This night was singular. There were profligacy and venality be conceived sit up all night. The neighbours met each Can we wonder at what has happened other at some neighbour's house. What since ? What now
becomes of the followed? When the danger receded, a " roiee of the people,” so loudly trum- 'amiliarity took place. Some fruits, some petted, by those who in the course of trifling refreshnients were oflered to the their thicial duty must have known company driven together he fear. Cerebetter?
mony was laid aside : each brought a con
tribution to the sleuder collationi, presented This frivolity of crime was not con
by the politeness of the host in whose fined to agents paid to express opinions; house they were. They placed themselves it was, it still is, the characteristic im at table, the women made up the party : a mor Jity of that ingenious, sprightly, gleam of gaiety re-appeared, and if any but delusive and deluded people. Is it observer had possessed the power, like possible to suppose that those who real dsmodeus, of lifting off the roofs of the
houses to inspect the interior, he would ly acted from conviction, that the Convention deserved destruction, should be before his eyes, that the night was succes
have concluded from the scenes passing 10 mirthfully inclined as M. L. describes
sor to a day of rejoicing.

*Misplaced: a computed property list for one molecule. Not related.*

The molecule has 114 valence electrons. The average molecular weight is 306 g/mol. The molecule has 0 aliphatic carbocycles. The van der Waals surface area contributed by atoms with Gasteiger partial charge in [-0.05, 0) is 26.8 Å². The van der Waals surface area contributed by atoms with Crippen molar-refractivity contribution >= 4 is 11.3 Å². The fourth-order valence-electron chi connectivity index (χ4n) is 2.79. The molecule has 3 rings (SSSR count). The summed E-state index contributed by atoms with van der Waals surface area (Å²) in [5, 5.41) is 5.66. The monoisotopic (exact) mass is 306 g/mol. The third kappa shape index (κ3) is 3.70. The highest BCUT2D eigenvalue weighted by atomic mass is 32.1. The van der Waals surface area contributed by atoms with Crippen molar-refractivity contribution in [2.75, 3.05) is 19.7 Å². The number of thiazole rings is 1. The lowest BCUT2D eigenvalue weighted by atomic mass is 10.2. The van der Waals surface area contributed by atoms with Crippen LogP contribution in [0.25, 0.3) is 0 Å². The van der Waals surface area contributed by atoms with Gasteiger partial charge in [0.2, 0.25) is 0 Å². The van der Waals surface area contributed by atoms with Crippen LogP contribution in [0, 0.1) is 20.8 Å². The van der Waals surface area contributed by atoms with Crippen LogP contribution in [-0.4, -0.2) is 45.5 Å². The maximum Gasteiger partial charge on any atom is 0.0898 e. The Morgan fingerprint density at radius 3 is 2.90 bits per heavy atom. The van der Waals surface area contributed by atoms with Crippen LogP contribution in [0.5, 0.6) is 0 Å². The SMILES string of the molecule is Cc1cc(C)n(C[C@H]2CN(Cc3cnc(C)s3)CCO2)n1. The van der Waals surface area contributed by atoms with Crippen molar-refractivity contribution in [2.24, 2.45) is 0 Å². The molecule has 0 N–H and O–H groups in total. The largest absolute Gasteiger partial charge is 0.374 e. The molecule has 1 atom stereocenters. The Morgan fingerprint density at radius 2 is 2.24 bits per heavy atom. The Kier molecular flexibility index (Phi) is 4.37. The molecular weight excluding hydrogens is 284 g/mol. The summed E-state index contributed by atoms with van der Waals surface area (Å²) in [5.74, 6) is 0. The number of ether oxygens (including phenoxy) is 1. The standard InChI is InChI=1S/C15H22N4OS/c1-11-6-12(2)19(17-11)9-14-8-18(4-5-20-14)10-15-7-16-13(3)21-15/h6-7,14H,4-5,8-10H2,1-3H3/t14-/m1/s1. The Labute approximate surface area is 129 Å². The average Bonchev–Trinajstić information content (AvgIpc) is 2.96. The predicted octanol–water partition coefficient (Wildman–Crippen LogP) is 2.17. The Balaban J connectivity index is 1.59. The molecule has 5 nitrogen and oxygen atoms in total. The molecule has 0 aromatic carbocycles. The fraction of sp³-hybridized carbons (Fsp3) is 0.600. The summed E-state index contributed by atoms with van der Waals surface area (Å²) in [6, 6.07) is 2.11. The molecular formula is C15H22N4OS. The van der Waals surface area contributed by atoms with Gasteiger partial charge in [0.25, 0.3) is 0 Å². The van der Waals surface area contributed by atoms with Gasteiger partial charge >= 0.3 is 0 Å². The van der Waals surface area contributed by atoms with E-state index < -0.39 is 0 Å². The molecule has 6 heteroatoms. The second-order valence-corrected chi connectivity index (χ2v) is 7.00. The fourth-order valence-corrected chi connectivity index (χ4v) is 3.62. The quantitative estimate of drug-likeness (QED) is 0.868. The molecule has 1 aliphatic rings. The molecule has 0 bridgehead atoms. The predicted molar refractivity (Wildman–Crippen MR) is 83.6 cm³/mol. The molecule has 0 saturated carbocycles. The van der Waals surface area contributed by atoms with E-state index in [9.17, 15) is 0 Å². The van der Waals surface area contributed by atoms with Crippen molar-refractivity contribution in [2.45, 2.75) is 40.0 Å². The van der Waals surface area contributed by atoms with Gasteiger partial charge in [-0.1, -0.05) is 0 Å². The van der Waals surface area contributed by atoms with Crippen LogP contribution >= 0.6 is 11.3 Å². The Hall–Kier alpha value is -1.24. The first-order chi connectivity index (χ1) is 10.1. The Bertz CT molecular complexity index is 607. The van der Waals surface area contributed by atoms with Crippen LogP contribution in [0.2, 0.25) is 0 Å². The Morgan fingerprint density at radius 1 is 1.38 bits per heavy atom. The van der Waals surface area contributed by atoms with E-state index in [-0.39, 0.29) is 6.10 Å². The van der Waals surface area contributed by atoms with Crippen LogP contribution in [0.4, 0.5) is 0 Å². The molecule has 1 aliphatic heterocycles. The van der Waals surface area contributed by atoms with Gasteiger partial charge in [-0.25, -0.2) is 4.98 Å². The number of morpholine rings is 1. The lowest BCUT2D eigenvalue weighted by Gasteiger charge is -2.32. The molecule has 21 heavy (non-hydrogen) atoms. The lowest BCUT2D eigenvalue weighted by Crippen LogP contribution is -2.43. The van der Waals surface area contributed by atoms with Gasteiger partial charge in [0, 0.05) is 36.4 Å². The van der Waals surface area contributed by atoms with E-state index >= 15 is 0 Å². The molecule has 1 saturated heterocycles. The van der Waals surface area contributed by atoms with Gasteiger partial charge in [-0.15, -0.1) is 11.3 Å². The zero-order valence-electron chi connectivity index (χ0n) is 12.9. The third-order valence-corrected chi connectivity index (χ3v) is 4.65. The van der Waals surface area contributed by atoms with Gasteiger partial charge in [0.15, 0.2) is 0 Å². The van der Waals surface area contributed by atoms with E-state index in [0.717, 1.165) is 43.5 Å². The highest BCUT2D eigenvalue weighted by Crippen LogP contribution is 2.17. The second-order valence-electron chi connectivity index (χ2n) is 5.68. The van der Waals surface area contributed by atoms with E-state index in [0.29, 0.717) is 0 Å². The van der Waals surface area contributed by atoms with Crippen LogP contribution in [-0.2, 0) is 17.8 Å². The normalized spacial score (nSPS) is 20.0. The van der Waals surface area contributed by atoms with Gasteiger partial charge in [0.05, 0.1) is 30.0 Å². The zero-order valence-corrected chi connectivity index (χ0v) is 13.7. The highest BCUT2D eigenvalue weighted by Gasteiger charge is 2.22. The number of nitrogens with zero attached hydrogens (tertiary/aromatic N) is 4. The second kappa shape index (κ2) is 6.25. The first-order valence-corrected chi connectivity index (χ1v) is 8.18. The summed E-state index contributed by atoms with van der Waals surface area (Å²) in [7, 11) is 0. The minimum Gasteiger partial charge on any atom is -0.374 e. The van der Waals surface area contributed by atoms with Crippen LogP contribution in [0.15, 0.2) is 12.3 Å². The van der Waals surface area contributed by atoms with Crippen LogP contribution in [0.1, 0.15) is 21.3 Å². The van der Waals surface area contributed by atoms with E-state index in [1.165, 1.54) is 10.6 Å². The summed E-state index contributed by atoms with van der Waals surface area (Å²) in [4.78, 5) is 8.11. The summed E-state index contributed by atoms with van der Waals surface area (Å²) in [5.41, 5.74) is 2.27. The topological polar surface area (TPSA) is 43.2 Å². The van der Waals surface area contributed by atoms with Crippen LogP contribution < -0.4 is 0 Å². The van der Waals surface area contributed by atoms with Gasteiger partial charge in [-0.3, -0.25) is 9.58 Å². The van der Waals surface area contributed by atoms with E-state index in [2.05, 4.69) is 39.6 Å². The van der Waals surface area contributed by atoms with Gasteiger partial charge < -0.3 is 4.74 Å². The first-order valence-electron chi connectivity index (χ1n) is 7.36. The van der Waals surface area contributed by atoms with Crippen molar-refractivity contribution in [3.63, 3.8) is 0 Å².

On the morrow, at six o'clock in the murderer appeared in the same streets with morning, Paris offered the strangest of the murdered: the passenger walked with sights All classes thronged the streets.. indifierence amidst ihe bodies of the dead Petits maities, the most beautiful women, lying about on the pavement. Every inin the most elegant undress, the tradesmeni, dividual became a terrorist, in eyes intent the housekeepers in their robe de chambre, on seeking objects of vengeance. Rage the Jabouring people in their working struck the blow; calm premeditation clothes, all came to examine the field of struck the blow: hap-hazard struck the battle. A ball hd shattered a column of blow. To le Forest, on the banks of the the Thuatre de la Republique; another bad Durance and of the Drome, at St. Etienne, carried away the cornice of a shop at the at St. Esprit, at Tournus, at Tarascon, at corner of the rue du Coq, facing the Avignon, at Arles, over a superficies of Coffee House of the Barrier des screens, more than a hundred leagues, roaned this severals balls bad battered the facades of blood-thirsty delirium. Here, the prisons the hotels on the Quaj de Voltaire, the were forced, and without distinction beportico of the church of St Roch was tween crime and misfortune, the prisoners hovey-combed with balls: all these marks were massacred in